PORT ANGELES — Hundreds of students across Clallam County walked out of their classes Wednesday in memory of the 17 people killed at a Florida high school last month, joining thousands of other students across the nation who participated in the National Student Walkout.
“Today’s walkout was really focused on remembering the 17 lives lost and keeping it focused as a memorial and having that unity — not only within Port Angeles High School, but within the whole nation,” said Emily Menshew, a Port Angeles High School senior who helped organize the walkout at PAHS.
“I think we can all agree that we’re all feeling this loss and we’re all mourning on the one-month anniversary of the Parkland shooting.”
Students across the country walked out of class at 10 a.m. in each of the country’s time zones, with the first wave of protests beginning at 10 a.m. Eastern time. Students in different parts of the country demonstrated in different ways, with some taking to the streets and marching and others standing in silence.
Upward of 200 students walked out of class at 10 a.m. Pacific time Wednesday and gathered in front of Port Angeles High School, where they stood in silence for 17 minutes — one minute for each person who died when a gunman entered Marjory Stoneman Douglas High School in Parkland, Fla., one month prior.
Many students carried signs bearing the names of those who died while others had signs that read “#NeverAgain.”
Students used chalk to write the names of those who died on the sidewalks around the front of the school.
The students broke their silence during morning announcements, turning toward the flagpole to say the Pledge of Allegiance.
Menshew and other student organizers said they had not expected such a turnout and were excited to see that so many students cared.
“We made 100 ribbons to pass out and we ran out of those quickly,” she said.
As Menshew headed back to class, Marc Jackson, Port Angeles School District superintendent, told Menshew he was proud of her.
“I’m so very proud of the students because it takes courage to care,” Jackson said in an interview. “We have so many kids and young adults who are voicing their emotions today about something that is very important to all of us.”
Jackson had said previously students would not be punished for walking out of school. Earlier this month, school administrators emphasized that the demonstration is not a school-sanctioned event.
“Allowing students to be passionate about our country and democracy is a powerful learning experience, AND allowing students to make their own choices about how to engage in our democracy is an equally powerful learning experience,” administrators said in an email to parents earlier this month.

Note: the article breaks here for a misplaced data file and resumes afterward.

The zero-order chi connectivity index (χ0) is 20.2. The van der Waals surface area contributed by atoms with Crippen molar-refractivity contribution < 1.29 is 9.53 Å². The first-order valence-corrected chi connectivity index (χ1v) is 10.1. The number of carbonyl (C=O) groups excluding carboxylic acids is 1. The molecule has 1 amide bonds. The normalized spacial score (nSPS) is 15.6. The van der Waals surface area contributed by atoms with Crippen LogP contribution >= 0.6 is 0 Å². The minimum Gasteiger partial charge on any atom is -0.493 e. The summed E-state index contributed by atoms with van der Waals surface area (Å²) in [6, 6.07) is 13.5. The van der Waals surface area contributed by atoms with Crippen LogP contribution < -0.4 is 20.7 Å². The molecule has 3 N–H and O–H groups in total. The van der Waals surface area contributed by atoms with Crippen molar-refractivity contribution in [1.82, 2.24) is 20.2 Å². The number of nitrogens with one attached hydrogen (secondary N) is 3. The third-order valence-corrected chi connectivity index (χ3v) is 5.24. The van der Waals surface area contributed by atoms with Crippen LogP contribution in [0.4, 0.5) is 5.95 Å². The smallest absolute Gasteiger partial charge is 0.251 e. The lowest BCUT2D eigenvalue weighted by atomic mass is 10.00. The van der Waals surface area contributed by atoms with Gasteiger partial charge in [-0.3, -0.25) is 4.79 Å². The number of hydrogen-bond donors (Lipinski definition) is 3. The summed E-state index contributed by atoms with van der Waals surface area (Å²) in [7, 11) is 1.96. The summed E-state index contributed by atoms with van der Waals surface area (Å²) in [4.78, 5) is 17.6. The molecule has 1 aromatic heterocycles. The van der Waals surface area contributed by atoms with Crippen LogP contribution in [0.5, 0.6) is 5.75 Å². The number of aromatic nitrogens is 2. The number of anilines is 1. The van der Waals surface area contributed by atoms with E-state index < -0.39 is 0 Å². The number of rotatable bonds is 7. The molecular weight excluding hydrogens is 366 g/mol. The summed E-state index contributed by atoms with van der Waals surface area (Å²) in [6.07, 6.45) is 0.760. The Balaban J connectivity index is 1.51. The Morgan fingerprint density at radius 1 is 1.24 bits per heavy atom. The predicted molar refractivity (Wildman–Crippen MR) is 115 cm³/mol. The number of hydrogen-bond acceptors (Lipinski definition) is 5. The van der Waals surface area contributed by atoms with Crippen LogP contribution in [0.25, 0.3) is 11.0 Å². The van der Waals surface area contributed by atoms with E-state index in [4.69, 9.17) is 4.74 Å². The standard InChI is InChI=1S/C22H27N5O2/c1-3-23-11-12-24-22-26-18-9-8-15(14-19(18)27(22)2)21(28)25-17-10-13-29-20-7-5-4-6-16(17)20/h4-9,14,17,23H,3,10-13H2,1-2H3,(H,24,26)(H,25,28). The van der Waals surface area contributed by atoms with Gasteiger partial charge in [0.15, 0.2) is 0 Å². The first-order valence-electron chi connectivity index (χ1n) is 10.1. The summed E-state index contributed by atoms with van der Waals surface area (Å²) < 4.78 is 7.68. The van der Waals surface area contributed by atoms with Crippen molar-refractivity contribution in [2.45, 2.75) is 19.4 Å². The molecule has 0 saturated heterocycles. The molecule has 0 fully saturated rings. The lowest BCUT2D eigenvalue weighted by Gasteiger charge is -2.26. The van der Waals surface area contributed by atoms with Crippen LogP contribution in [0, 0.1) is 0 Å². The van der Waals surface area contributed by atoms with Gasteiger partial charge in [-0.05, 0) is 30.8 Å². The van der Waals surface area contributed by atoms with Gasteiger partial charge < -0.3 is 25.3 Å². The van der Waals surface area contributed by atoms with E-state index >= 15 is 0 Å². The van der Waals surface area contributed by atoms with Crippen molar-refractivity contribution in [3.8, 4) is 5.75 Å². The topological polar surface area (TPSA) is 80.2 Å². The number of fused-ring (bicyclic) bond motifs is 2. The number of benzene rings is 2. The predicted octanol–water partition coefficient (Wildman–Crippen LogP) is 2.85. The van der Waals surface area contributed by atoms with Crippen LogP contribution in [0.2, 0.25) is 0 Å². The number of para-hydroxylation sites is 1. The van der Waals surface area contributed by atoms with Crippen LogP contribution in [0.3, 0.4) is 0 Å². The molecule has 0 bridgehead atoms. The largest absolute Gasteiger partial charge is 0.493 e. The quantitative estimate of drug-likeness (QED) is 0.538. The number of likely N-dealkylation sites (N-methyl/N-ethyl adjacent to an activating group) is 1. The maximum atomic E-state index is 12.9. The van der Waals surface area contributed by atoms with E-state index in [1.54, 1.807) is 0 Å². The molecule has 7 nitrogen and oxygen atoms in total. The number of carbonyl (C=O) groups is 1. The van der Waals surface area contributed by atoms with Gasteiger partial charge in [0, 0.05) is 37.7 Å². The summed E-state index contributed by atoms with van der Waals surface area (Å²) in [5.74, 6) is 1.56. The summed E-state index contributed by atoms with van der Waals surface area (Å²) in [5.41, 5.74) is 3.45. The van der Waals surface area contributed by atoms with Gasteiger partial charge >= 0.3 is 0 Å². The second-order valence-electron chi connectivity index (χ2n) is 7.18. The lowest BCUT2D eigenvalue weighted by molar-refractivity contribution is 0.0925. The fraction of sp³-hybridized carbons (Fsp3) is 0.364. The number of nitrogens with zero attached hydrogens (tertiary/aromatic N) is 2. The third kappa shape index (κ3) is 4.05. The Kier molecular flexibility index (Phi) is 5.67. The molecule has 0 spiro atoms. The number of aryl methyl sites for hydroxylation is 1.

“While students may choose to participate in protests, we want to reassure everyone that our schools will be functioning normally and we will work to maintain effective learning environments, and we expect our staff members to support ALL students — those who do participate and those who do not participate.”
Scores of students at Stevens Middle School and Franklin Elementary School participated in walkouts at their schools as well.
Angie Gooding, a teacher at Stevens, said the students who walked out were respectful, articulate and had a positive message.
Students on both sides of the gun violence issue walked out of class, she said, and both sides were respectful of other students’ opinions.
“I wish adults would more often communicate the way our students did today!” she said in a text message. “It was civil discourse at its absolute best, and I’m very proud of kids on both sides of the issue.”
Students in Forks and Sequim also participated in the nationwide walkout. Eighth-grade students at Crescent School in Joyce had planned to write to their state and federal representatives on Wednesday morning.
About 30 students at Neah Bay High School briefly walked out Wednesday morning to participate in the nationwide event.
Mavis Donoghue, a Cape Flattery School District administrative assistant, said the teens walked “all abreast down the road” for about 15 minutes before returning to school.
Elizabeth Watkins, a PAHS senior, said she was surprised at how many had actually walked out of school.
“Simply by being in a high school — in any school — by being a student you feel affected,” she said. “We, like them, are unsuspecting.”
As students at PAHS stood in silence, adults stood across the street from the high school to show their support for the students.
Watkins said she was thankful for the support and appreciated the adults allowing the students to hold their own demonstration.
“A lot of people came up and said thank you and said so many kind things,” she said. “It’s a walkout … but they came to us and said they appreciated what we were doing.”
Menshew has said some students plan to travel to Seattle on March 24 for the March For Our Lives in Seattle. She said students also plan to hold a demonstration on April 20 — the anniversary of the Columbine High School Massacre.
She said on April 20 students plan to march to the Clallam County Courthouse after school. On April 21 there will be an event for community members to write letters to legislators, she said. The details for that event were still being worked out.
Reporter Jesse Major can be reached at 360-452-2345, ext. 56250, or at firstname.lastname@example.org.
Senior Staff Writer Paul Gottlieb contributed to this report.